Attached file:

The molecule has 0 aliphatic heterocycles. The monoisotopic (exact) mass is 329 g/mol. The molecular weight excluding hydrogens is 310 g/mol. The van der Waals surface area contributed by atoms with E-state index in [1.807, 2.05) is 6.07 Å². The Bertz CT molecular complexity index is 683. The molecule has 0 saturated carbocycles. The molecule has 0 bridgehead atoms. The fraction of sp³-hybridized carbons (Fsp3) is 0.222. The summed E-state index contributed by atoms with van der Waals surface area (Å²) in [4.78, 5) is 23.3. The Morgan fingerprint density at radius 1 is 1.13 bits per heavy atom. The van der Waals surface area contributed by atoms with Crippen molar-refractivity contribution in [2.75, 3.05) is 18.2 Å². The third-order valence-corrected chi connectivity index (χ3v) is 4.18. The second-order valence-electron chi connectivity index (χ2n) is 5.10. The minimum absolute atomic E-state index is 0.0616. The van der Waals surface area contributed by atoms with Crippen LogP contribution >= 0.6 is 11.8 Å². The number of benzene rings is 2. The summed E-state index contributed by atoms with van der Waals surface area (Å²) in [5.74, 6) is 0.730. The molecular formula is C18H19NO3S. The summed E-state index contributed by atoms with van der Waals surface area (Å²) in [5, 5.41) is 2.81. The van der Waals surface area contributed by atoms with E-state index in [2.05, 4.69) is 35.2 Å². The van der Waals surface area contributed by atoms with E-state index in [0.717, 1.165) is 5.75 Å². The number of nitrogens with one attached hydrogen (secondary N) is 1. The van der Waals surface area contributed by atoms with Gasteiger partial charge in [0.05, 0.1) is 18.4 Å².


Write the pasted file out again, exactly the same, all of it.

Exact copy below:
The molecule has 0 aliphatic heterocycles. The monoisotopic (exact) mass is 329 g/mol. The molecular weight excluding hydrogens is 310 g/mol. The van der Waals surface area contributed by atoms with E-state index in [1.807, 2.05) is 6.07 Å². The Bertz CT molecular complexity index is 683. The molecule has 0 saturated carbocycles. The molecule has 0 bridgehead atoms. The fraction of sp³-hybridized carbons (Fsp3) is 0.222. The summed E-state index contributed by atoms with van der Waals surface area (Å²) in [4.78, 5) is 23.3. The Morgan fingerprint density at radius 1 is 1.13 bits per heavy atom. The van der Waals surface area contributed by atoms with Crippen molar-refractivity contribution in [2.75, 3.05) is 18.2 Å². The third-order valence-corrected chi connectivity index (χ3v) is 4.18. The second-order valence-electron chi connectivity index (χ2n) is 5.10. The minimum absolute atomic E-state index is 0.0616. The van der Waals surface area contributed by atoms with Crippen LogP contribution >= 0.6 is 11.8 Å². The number of benzene rings is 2. The summed E-state index contributed by atoms with van der Waals surface area (Å²) in [5.74, 6) is 0.730. The molecular formula is C18H19NO3S. The summed E-state index contributed by atoms with van der Waals surface area (Å²) in [5, 5.41) is 2.81. The van der Waals surface area contributed by atoms with E-state index in [2.05, 4.69) is 35.2 Å². The van der Waals surface area contributed by atoms with E-state index in [0.717, 1.165) is 5.75 Å². The number of nitrogens with one attached hydrogen (secondary N) is 1. The van der Waals surface area contributed by atoms with Gasteiger partial charge in [0.05, 0.1) is 18.4 Å².